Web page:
In general, economists favour mathematical modelling of axiomatised exchange relations over economic and other kinds of history; concentrate on individuals rather than classes or groups as economic agents; emphasise the preferences freely expressed in transactions rather than restrictive social circumstances; and describe self-sustaining equilibria of supply and demand when capitalist economies are striking for their growth and instability.

Economists, endowed until a few years ago with more authority than other scholars, now appear in the eyes of many to have produced models of efficiency and harmony whose perfection was won at the cost of reality. The mathematised dream of some future catallaxy – Hayek’s lovely word for the spontaneous peaceful order that would result from maximum liberation of the market – bore little resemblance to actually existing capitalism. Since the crash, behavioural economics has generated much of the excitement in the field, but it too is better equipped to make sense of individual economic actors than of the mutually determining trajectories of social classes and national economies. (Benjamin Kunkel, “Paupers and Richlings”, 3 July 2014)

Alas that it took me so long to discover LRB. Every article I’ve read has been enlarging, drawing me into new territory, or deeper into what I thought I knew already. More to chew upon, more to squirrel away… which leads me to wonder: Just how walled-off is LRB? So much of what I’ve read in the last few days of archive exploration seems of genuine and lasting value and even profundity, such that many reviews really ought to be attached to the original books, or cross-linked between compared volumes…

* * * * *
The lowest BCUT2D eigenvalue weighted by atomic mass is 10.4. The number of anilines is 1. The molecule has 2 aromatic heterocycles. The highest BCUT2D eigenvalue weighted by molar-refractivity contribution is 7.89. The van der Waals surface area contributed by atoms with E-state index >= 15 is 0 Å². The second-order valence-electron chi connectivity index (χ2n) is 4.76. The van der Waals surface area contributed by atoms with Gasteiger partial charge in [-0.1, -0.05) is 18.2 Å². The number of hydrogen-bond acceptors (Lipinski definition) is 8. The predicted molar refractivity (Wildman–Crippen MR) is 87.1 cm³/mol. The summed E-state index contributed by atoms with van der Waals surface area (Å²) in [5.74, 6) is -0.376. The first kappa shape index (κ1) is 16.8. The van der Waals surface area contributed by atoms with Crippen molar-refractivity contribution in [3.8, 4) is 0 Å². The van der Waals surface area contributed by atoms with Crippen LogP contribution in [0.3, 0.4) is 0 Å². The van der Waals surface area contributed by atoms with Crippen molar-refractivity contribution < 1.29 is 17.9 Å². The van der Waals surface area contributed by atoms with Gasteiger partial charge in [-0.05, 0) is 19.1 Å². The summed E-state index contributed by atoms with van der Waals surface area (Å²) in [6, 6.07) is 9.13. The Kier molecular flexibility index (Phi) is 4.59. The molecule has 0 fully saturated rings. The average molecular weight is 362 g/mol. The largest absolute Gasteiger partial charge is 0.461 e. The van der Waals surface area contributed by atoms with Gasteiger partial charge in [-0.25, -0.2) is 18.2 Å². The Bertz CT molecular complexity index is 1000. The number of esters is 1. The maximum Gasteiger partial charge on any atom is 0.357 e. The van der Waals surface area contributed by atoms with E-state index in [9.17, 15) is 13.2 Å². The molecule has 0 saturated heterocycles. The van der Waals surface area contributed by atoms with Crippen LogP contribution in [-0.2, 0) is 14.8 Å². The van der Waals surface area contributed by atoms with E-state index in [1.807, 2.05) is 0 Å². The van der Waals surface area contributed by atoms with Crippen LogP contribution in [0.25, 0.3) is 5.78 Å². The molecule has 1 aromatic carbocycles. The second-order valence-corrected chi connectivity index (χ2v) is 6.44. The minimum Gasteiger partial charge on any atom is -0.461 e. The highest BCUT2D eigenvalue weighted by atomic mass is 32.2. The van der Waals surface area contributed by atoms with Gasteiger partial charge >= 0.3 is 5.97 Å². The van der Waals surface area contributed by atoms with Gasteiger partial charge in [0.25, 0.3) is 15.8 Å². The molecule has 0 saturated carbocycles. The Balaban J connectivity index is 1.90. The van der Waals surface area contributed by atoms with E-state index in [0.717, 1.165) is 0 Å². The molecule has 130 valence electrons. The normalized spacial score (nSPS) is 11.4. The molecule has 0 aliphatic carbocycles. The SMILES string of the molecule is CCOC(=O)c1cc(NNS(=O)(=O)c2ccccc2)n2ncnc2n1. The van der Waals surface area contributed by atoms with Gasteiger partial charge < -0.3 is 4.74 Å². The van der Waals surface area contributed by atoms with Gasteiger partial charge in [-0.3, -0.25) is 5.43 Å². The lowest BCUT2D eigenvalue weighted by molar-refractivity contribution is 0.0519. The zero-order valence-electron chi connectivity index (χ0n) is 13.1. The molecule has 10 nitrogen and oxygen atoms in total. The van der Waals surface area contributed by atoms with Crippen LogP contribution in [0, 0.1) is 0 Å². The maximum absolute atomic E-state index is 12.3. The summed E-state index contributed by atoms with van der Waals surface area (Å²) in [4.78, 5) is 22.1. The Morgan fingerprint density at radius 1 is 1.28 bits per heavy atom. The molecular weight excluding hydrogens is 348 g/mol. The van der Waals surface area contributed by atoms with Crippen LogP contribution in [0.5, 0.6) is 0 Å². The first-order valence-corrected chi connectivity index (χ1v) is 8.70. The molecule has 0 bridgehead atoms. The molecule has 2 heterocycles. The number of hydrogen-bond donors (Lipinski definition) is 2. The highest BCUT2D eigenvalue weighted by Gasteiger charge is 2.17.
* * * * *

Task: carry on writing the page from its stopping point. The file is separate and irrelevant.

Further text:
Reading lately

I read pretty much all day, when I’m not looking and/or listening (and sometimes then, too), or doing something that focuses my attention on some motor activity. It would be difficult to keep track of that reading, though I generally do record in my journal what books I start or finish on a particular day, and I sometimes make cryptic notes, or save links to Zotero, or even occasionally hatch out blog postings. Often enough, the things I read fit more or less into ongoing dialogs and burgeoning collections, though systematic linkage isn’t all that common. Themes like Time do seem to recur, and I’m conscious of occasions to fit things read into my own personal chronology.

Case in point that prompts this posting is a wish to save a path to a New Yorker piece that deals with a specific time and a generation: Table Talk: How the Cold War made Georgetown hot describes a world of influential folk in 1950s and 1960s Washington, more or less focused on Joseph Alsop. The world portrayed is utterly foreign to my experience, and a long way from the Washington of the present (similarly foreign, thankfully), but the doings of those people –Kennedys, Kissinger, CIA operatives– surely warped my own world. There’s a certain fascination in exploring their time-and-place, as described in this interview with Alsop biographer Robert Merry (very 1996 in style):